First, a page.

Yourwellness Magazine Follows Up Indiana Childhood Obesity Programme Selection

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With Indiana being selected to participate in YMCA’s childhood obesity programme, Yourwellness Magazine explored how parental encouragement to "eat up" could cause children to develop weight problems.

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The State Alliance of Indiana YMCAs has been selected to participate in the YMCA's Statewide Pioneering Healthier Communities (PHC), it was announced July 11th. Through policy, systems and environmental change, this initiative is geared toward combating the childhood obesity epidemic. According to Marty Pastura, president and CEO of the YMCA of Greater Fort Wayne and chair of the Indiana committee, the goal is to change the habits and environmental factors through legislation and programming to help young people develop healthy habits that will keep them from obesity. The state of Indiana is one of 14 to receive funds from the YMCA USA. (

With this in mind, Yourwellness Magazine investigated whether encouraging children to eat could make them get fat. According to Yourwellness Magazine, "It’s not uncommon to hear parents urging their children to ‘eat up’ and to ‘clear their plates’, but new evidence has surfaced that shows that this well-meaning action could actually be damaging to children’s wellness. Parental attitudes to food have been shown to have a direct effect on children’s weight." (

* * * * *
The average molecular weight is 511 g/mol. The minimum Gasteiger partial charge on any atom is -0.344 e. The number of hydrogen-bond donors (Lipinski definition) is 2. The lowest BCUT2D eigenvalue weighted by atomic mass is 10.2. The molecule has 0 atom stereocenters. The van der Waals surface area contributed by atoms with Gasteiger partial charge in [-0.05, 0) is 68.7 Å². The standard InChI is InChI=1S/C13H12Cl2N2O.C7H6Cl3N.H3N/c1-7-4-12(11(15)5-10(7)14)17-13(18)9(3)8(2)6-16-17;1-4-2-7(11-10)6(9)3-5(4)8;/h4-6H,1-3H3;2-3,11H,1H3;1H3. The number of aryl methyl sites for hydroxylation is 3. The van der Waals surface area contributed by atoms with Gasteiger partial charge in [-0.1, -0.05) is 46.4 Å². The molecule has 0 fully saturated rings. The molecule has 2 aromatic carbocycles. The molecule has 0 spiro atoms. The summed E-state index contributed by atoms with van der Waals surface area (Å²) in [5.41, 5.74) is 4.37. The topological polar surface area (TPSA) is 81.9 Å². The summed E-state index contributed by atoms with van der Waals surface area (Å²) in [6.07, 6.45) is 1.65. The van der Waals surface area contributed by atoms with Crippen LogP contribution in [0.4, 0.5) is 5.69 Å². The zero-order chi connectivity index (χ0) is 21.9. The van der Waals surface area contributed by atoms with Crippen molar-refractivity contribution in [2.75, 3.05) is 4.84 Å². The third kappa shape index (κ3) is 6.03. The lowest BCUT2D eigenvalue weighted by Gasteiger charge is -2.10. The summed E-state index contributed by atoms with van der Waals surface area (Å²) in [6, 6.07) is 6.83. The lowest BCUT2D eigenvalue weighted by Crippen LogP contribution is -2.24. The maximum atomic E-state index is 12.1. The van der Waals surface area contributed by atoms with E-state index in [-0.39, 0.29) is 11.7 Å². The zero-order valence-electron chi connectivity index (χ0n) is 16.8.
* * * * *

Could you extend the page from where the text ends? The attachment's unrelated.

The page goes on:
Yourwellness Magazine commented that children who had certain types of food restricted whilst they were growing up were more likely to be overweight or even obese and that parents who put pressure on their children to ‘eat up’ also caused their children problems in later life. Yourwellness Magazine explained this is because children have a natural ability to sense when they are full, and a ‘shut off’ mechanism in their stomach triggers cues in their brain that tell them to stop eating. Yourwellness Magazine noted that, if children then continue to eat, under parental pressure, they will over-ride this mechanism, and gradually lose the ability to tell when they are full, causing them to overeat in later life.

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